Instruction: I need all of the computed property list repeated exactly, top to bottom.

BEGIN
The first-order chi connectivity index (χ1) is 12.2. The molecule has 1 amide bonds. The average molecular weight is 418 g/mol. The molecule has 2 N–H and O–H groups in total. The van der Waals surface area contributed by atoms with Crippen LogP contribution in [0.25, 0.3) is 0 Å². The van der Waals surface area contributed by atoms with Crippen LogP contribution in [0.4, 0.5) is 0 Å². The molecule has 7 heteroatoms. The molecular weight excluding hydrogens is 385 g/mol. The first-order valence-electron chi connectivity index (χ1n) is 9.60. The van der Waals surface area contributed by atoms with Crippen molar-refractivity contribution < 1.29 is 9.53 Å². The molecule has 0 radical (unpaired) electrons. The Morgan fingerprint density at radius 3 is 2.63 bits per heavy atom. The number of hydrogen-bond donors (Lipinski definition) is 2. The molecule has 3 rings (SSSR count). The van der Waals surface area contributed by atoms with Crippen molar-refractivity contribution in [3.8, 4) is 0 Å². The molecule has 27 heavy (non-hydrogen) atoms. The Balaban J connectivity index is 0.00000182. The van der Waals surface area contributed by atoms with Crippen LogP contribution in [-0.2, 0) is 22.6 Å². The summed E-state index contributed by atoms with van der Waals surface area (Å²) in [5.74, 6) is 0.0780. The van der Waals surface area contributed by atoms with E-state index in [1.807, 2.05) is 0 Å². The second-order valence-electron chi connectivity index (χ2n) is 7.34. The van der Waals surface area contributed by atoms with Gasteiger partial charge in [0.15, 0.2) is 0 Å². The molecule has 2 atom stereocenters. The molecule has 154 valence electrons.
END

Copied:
The first-order chi connectivity index (χ1) is 12.2. The molecule has 1 amide bonds. The average molecular weight is 418 g/mol. The molecule has 2 N–H and O–H groups in total. The van der Waals surface area contributed by atoms with Crippen LogP contribution in [0.25, 0.3) is 0 Å². The van der Waals surface area contributed by atoms with Crippen LogP contribution in [0.4, 0.5) is 0 Å². The molecule has 7 heteroatoms. The molecular weight excluding hydrogens is 385 g/mol. The first-order valence-electron chi connectivity index (χ1n) is 9.60. The van der Waals surface area contributed by atoms with Crippen molar-refractivity contribution < 1.29 is 9.53 Å². The molecule has 0 radical (unpaired) electrons. The Morgan fingerprint density at radius 3 is 2.63 bits per heavy atom. The number of hydrogen-bond donors (Lipinski definition) is 2. The molecule has 3 rings (SSSR count). The van der Waals surface area contributed by atoms with Crippen molar-refractivity contribution in [3.8, 4) is 0 Å². The molecule has 27 heavy (non-hydrogen) atoms. The Balaban J connectivity index is 0.00000182. The van der Waals surface area contributed by atoms with Crippen LogP contribution in [-0.2, 0) is 22.6 Å². The summed E-state index contributed by atoms with van der Waals surface area (Å²) in [5.74, 6) is 0.0780. The van der Waals surface area contributed by atoms with E-state index in [1.807, 2.05) is 0 Å². The second-order valence-electron chi connectivity index (χ2n) is 7.34. The van der Waals surface area contributed by atoms with Gasteiger partial charge in [0.15, 0.2) is 0 Å². The molecule has 2 atom stereocenters. The molecule has 154 valence electrons.